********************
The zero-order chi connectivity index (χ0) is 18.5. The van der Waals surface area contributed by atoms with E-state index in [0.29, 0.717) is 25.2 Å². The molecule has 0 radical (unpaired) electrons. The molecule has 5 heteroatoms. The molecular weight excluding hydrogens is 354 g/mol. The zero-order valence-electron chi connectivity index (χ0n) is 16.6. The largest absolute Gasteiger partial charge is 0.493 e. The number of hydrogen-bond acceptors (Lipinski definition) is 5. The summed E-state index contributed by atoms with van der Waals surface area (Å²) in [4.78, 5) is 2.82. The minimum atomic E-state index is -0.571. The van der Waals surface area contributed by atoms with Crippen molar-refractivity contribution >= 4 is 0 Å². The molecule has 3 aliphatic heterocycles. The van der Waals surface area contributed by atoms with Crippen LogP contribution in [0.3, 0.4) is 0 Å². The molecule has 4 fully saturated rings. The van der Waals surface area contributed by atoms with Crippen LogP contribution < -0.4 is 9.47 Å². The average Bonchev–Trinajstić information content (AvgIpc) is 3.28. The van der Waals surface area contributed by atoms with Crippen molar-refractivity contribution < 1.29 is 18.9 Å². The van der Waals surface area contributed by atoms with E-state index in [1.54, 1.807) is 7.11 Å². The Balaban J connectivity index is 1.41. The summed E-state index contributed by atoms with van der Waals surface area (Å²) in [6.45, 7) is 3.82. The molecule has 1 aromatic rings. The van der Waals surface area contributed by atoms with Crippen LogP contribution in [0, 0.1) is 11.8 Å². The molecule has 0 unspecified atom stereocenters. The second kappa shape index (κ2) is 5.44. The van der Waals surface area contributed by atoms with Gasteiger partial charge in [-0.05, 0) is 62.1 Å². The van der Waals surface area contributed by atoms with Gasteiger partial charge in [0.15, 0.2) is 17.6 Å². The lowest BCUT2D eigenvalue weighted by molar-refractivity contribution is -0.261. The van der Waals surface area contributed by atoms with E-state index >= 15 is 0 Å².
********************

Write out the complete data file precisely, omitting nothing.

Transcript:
The zero-order chi connectivity index (χ0) is 18.5. The van der Waals surface area contributed by atoms with E-state index in [0.29, 0.717) is 25.2 Å². The molecule has 0 radical (unpaired) electrons. The molecule has 5 heteroatoms. The molecular weight excluding hydrogens is 354 g/mol. The zero-order valence-electron chi connectivity index (χ0n) is 16.6. The largest absolute Gasteiger partial charge is 0.493 e. The number of hydrogen-bond acceptors (Lipinski definition) is 5. The summed E-state index contributed by atoms with van der Waals surface area (Å²) in [4.78, 5) is 2.82. The minimum atomic E-state index is -0.571. The van der Waals surface area contributed by atoms with Crippen molar-refractivity contribution >= 4 is 0 Å². The molecule has 3 aliphatic heterocycles. The van der Waals surface area contributed by atoms with Crippen LogP contribution in [0.3, 0.4) is 0 Å². The molecule has 4 fully saturated rings. The van der Waals surface area contributed by atoms with Crippen LogP contribution < -0.4 is 9.47 Å². The average Bonchev–Trinajstić information content (AvgIpc) is 3.28. The van der Waals surface area contributed by atoms with Crippen molar-refractivity contribution < 1.29 is 18.9 Å². The van der Waals surface area contributed by atoms with E-state index in [1.54, 1.807) is 7.11 Å². The Balaban J connectivity index is 1.41. The summed E-state index contributed by atoms with van der Waals surface area (Å²) in [6.45, 7) is 3.82. The molecule has 1 aromatic rings. The van der Waals surface area contributed by atoms with Crippen LogP contribution in [0, 0.1) is 11.8 Å². The molecule has 0 unspecified atom stereocenters. The second kappa shape index (κ2) is 5.44. The van der Waals surface area contributed by atoms with Gasteiger partial charge in [-0.05, 0) is 62.1 Å². The van der Waals surface area contributed by atoms with Gasteiger partial charge in [0.15, 0.2) is 17.6 Å². The lowest BCUT2D eigenvalue weighted by molar-refractivity contribution is -0.261. The van der Waals surface area contributed by atoms with E-state index >= 15 is 0 Å².